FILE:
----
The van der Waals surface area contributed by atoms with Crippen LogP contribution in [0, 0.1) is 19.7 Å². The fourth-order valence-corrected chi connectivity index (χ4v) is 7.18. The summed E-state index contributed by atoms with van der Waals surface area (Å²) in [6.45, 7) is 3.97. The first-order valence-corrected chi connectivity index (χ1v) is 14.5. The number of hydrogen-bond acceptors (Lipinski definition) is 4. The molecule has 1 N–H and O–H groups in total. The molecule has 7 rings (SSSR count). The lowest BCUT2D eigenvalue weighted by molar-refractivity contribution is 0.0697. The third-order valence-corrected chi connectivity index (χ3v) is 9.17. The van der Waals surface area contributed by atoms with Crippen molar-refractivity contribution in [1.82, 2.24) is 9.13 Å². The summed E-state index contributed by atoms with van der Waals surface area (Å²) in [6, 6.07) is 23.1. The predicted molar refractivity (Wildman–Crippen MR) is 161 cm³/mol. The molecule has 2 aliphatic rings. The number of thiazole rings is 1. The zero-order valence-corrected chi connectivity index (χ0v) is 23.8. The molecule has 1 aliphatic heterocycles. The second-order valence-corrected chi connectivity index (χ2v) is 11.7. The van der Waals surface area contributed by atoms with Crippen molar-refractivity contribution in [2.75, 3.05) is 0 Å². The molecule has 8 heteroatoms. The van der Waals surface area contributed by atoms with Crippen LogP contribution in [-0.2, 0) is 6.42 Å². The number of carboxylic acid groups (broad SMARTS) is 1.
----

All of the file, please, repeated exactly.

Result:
The van der Waals surface area contributed by atoms with Crippen LogP contribution in [0, 0.1) is 19.7 Å². The fourth-order valence-corrected chi connectivity index (χ4v) is 7.18. The summed E-state index contributed by atoms with van der Waals surface area (Å²) in [6.45, 7) is 3.97. The first-order valence-corrected chi connectivity index (χ1v) is 14.5. The number of hydrogen-bond acceptors (Lipinski definition) is 4. The molecule has 1 N–H and O–H groups in total. The molecule has 7 rings (SSSR count). The lowest BCUT2D eigenvalue weighted by molar-refractivity contribution is 0.0697. The third-order valence-corrected chi connectivity index (χ3v) is 9.17. The van der Waals surface area contributed by atoms with Crippen molar-refractivity contribution in [1.82, 2.24) is 9.13 Å². The summed E-state index contributed by atoms with van der Waals surface area (Å²) in [6, 6.07) is 23.1. The predicted molar refractivity (Wildman–Crippen MR) is 161 cm³/mol. The molecule has 2 aliphatic rings. The number of thiazole rings is 1. The zero-order valence-corrected chi connectivity index (χ0v) is 23.8. The molecule has 1 aliphatic heterocycles. The second-order valence-corrected chi connectivity index (χ2v) is 11.7. The van der Waals surface area contributed by atoms with Crippen molar-refractivity contribution in [2.75, 3.05) is 0 Å². The molecule has 8 heteroatoms. The van der Waals surface area contributed by atoms with Crippen LogP contribution in [-0.2, 0) is 6.42 Å². The number of carboxylic acid groups (broad SMARTS) is 1.